Posted by René Koster on March 15, 2019
Night has the ability to provoke a sense of isolation. I want to display a world that seems to only consist of one single blossom tree with its delicate flowers. Some branches are extracted from sight, while others are revealed, affecting the shape and appearance of the blossom tree.
In this project I refer to the work of the 19th century Romantic landscape painters. Their personal concept of nature, creating a new one, appeals to me. Whereas the Romantic artists preferred wide landscapes I let the blossom tree with its exquisite details represent the greatness of the untameable nature. This is my interpretation of the Sublime of nature; I want to transform nature in order to reveal inner values.
The beauty and frailness of the blossom in contrast with the rough branches, often irregularly shaped; I understand why so many artists before me found the blossom tree the perfect subject matter. I find blossom trees in unexpected places like industrial areas. Working at night, I use the dark to to conceal the surroundings.
I want the blossom trees in my work to become part of a drama without the necessity of a drama actually taking place. It is only the impression of a tragedy that matters to me. I isolate nature by only showing a detail, striving for a feeling of endless untamed nature.
Personally I feel no need to have the photographs form a series. This allows me to approach each image individually; sometimes resulting in black and white, at the same time other images have been executed in color. Even the intensity of the colors may vary; seeking for ways to show nature as the most sublime object.
- All images above ©2019 René Koster. All rights reserved. -
Even before my time at the Art Academy I already had a keen interest in art and history; this often shows in my work. Being inspired by books and movies as well, often a sense can linger on to find its way into my work at some time.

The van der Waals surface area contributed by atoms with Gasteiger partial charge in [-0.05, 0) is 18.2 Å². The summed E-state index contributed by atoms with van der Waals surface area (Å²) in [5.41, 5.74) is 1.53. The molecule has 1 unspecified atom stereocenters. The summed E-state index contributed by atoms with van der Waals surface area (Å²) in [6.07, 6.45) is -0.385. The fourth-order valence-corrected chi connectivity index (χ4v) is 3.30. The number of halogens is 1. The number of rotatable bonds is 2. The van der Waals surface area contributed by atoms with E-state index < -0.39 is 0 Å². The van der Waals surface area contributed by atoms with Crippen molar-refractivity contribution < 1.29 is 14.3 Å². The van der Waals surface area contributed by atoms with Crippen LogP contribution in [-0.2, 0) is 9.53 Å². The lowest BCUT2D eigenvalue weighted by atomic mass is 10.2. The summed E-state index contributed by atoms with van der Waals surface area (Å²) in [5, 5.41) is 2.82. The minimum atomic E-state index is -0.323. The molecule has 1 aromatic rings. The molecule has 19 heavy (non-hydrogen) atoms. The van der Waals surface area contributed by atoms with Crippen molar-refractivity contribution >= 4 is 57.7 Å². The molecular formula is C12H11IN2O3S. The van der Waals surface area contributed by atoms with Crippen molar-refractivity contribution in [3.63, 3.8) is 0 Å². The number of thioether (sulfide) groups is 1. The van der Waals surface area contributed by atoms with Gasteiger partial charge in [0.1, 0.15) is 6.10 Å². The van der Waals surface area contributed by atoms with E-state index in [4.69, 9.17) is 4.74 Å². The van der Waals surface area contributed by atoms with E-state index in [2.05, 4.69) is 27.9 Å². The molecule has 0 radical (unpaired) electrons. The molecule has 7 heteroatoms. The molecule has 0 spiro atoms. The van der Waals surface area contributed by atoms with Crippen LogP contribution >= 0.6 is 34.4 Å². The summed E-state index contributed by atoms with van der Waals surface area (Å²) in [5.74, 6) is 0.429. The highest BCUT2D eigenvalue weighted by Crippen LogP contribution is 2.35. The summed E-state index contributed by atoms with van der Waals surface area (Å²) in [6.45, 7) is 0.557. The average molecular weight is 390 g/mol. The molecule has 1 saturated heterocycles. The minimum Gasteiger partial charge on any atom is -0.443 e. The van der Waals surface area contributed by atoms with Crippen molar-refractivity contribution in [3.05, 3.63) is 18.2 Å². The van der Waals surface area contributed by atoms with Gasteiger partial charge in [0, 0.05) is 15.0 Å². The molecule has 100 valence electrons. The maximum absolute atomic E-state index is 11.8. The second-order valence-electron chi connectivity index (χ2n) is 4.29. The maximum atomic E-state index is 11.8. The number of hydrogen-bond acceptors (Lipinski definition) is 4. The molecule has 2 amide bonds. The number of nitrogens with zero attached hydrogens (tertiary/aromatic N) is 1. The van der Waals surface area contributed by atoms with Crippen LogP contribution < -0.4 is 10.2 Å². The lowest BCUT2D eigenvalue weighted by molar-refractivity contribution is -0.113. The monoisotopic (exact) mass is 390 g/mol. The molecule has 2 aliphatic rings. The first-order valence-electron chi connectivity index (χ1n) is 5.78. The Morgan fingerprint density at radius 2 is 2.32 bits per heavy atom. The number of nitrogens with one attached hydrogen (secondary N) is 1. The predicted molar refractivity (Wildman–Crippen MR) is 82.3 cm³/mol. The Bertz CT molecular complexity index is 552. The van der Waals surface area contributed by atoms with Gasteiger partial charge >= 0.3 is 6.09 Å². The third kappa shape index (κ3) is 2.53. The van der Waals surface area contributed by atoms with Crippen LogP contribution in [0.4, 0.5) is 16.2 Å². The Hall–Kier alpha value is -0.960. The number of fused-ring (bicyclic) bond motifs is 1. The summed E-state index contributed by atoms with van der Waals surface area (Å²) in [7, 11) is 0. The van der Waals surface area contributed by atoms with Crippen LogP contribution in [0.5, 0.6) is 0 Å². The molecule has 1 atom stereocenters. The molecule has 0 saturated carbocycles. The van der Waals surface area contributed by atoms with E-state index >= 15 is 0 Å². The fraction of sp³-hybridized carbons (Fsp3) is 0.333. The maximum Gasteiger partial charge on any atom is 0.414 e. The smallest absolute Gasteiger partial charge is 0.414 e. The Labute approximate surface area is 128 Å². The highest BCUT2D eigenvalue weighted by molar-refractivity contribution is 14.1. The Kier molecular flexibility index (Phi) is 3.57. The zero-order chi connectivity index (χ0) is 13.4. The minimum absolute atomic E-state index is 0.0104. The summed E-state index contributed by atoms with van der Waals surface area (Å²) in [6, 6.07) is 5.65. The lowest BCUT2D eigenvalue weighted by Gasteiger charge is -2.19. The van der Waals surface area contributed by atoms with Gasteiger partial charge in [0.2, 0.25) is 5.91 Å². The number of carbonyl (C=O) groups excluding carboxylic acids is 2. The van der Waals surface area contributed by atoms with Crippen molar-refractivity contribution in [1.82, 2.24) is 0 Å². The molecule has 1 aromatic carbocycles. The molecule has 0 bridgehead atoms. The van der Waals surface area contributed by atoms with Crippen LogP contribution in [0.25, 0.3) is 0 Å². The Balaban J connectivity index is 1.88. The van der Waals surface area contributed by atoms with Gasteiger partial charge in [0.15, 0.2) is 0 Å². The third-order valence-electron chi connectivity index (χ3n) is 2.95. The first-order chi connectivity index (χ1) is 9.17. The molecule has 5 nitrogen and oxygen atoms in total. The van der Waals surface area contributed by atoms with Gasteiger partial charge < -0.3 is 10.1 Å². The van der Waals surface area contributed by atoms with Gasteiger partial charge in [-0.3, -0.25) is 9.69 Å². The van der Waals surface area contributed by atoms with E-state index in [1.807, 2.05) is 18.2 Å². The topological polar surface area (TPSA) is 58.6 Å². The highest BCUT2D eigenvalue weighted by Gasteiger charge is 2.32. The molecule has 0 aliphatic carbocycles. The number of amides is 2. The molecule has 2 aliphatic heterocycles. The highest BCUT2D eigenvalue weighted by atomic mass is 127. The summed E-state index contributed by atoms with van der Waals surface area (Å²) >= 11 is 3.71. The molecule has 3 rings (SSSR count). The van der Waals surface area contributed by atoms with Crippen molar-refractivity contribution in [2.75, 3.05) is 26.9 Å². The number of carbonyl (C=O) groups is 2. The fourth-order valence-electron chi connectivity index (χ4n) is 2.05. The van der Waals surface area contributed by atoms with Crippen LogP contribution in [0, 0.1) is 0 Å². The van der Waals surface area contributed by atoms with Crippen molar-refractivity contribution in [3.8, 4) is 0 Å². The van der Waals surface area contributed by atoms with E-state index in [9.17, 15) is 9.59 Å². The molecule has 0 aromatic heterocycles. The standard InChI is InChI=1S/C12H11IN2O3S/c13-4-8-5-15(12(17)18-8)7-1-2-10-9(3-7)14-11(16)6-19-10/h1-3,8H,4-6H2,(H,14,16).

After reading “1812”, that tells the tragic story about Napoleon’s invasion of Russia, I set out to Waterloo to portray re-enactors. Devoting their time to carefully reconstructing events and periods these men and women form a new community, an alliance where nationality and age are irrelevant. Rather than choosing a journalistic approach, I leaned heavily on the 18th-century art of painting. Isolating my subjects, carefully avoiding elements that could be linked to the present times; I wanted to give this series a sense of drama.
There is always a concept of the narrative before I start taking photographs. For every journey, I prepare by collecting information about the area and its history. This enables me to form an idea about the story I want to tell through my work. Then, my focus shifts towards finding the right pictures that fit into the story.
A journey to Antarctica by a tall ship built in 1911 gave me the chance to make a photo series dedicated to the great explorers of the early 1900s. The slow rate of travelling by sailing ship influenced my way of taking photographs; searching to capture the stillness, harmony and tragedy in the landscape.
In 2018 the quest for Antarctica continued when two men, American adventure-athlete Colin Brady and British Army Captain Louis Rudd, both set out to become the first person in history to cross Antarctica solo and unsupported. Photographing Rudd during his last preparations in a freezing storm in Iceland that lasted for days, gave me a sense of the hardship that this modern explorer was about to face during his solo trek. To honour Ernest Shackleton who trekked towards the South Pole in extremely difficult conditions, leading the 'Endurance' expedition of 1914-16, Rudd's expedition was named “Spirit of Endurance”.